Economics has long had its enemies. The question is, why? What, precisely, is it about economics that its critics oppose? William Coleman seeks to tell the story of «anti-economics», «to take its measure» (p. 3), and then finally to defend economics from these attacks. His is a broad, sweeping study that uses a wide lens, panoramically over time, to survey the opposition. The crisis in economics, edited by Edward Fullbrook, provides us instead with a detailed snapshot of a recent sort of anti-economics - the Post-Autistic Economics (PAE) movement that originated among French economics students in 2000. Both serve to remind economists that ours is a peculiarly situated discipline, one which seems to draw criticism and which might be well-served by «taking measure of», as Coleman puts it, serious criticism. The profession is largely ignorant of its intellectual enemies; that unwillingness to engage in discussion with its critics, has in part caused the frustration that underscores the PAE movement.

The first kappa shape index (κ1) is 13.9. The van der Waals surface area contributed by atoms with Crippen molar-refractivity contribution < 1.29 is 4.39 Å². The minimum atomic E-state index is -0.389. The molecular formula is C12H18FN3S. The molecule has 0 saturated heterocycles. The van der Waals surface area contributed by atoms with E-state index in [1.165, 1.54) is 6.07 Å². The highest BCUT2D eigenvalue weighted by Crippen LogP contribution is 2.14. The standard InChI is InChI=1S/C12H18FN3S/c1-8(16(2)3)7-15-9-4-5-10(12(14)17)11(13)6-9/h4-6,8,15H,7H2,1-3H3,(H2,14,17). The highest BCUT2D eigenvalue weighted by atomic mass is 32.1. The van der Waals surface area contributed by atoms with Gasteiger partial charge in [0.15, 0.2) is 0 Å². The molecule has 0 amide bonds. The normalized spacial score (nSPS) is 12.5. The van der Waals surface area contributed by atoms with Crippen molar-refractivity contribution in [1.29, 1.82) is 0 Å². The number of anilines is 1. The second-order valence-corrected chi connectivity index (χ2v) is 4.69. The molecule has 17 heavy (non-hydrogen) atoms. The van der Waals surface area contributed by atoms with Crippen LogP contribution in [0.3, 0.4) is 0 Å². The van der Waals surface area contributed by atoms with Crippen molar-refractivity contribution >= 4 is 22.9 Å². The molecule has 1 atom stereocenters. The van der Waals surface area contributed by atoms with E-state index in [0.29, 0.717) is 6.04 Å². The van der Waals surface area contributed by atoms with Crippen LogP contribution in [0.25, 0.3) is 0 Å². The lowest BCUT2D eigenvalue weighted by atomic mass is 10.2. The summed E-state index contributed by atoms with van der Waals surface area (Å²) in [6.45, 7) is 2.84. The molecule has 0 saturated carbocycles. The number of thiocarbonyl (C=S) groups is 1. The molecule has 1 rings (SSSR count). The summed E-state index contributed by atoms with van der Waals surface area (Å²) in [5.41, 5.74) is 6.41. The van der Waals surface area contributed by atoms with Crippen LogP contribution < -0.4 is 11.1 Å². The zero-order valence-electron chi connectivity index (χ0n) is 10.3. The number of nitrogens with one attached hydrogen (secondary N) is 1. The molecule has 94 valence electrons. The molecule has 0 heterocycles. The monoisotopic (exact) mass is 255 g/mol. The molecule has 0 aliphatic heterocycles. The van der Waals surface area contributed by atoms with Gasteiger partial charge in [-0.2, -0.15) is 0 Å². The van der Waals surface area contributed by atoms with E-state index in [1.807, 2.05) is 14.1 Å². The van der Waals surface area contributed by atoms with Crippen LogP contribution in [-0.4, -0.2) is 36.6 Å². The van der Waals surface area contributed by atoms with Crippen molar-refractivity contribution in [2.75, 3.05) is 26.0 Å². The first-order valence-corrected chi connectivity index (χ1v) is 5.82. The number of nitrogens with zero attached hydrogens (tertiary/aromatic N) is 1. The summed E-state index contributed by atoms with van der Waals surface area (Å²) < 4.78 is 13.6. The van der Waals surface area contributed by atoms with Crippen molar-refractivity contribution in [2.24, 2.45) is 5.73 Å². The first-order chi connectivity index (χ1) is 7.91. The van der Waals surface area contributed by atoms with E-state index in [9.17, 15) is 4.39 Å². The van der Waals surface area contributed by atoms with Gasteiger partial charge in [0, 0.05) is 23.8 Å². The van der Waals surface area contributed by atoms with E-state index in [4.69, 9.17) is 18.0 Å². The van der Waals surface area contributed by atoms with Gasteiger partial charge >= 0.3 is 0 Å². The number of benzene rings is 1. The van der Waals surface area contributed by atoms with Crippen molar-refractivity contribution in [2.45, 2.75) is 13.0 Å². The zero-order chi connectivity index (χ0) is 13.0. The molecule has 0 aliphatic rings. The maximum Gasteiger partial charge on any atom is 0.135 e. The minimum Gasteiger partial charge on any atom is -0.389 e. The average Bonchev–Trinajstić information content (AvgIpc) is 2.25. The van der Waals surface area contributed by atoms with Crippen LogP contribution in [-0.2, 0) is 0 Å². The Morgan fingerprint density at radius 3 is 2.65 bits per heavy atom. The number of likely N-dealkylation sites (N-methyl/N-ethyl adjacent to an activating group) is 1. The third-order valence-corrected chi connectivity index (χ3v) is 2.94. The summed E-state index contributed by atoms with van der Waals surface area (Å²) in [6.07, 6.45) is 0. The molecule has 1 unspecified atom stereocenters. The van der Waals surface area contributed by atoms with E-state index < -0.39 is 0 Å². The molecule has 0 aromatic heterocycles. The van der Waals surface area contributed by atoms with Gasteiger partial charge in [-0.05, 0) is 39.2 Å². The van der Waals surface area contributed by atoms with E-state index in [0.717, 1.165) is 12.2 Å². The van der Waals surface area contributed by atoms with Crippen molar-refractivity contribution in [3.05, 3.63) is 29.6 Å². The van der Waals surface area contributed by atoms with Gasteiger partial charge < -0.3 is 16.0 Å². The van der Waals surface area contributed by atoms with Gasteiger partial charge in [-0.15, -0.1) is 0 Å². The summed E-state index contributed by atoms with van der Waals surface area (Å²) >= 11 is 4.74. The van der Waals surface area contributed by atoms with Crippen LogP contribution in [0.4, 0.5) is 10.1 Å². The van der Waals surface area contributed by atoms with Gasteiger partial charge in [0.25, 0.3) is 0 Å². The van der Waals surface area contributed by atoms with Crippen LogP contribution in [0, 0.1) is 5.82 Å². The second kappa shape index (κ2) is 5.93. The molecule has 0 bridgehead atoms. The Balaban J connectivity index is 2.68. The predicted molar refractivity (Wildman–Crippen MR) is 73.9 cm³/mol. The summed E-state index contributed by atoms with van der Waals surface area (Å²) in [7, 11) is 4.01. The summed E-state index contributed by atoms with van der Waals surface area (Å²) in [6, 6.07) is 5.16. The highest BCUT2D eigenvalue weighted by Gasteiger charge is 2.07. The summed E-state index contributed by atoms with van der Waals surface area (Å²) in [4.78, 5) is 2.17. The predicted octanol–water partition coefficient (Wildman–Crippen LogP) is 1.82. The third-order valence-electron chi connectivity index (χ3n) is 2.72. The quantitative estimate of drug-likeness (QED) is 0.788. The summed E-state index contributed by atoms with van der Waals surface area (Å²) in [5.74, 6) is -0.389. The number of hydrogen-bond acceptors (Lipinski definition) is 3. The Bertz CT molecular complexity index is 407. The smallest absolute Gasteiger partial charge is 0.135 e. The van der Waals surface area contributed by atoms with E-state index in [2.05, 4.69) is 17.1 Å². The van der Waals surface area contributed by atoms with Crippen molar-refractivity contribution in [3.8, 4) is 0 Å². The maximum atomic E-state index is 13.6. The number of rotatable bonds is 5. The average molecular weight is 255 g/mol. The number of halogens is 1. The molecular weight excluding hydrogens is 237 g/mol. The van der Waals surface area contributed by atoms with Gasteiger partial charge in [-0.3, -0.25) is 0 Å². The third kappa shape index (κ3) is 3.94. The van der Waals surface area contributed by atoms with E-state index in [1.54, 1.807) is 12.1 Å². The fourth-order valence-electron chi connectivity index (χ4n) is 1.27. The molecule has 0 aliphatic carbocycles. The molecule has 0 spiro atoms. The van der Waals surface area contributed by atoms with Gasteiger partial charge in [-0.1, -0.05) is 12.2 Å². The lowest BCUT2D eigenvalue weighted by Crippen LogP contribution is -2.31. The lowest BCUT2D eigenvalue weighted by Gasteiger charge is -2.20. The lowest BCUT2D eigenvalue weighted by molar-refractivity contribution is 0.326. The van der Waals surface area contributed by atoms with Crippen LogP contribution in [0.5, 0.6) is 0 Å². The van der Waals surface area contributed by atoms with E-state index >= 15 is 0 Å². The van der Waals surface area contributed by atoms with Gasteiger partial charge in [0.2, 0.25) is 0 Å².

Copyright © 2004 University of Pisa Press. This article first appeared in History of Economic Ideas 12:2 (2004), 97-106.
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Peart, Sandra J. "On the "Bitter Quarrel" Between Economics and Its Enemies." History of Economic Ideas 12, no. 2 (2004): 97-106.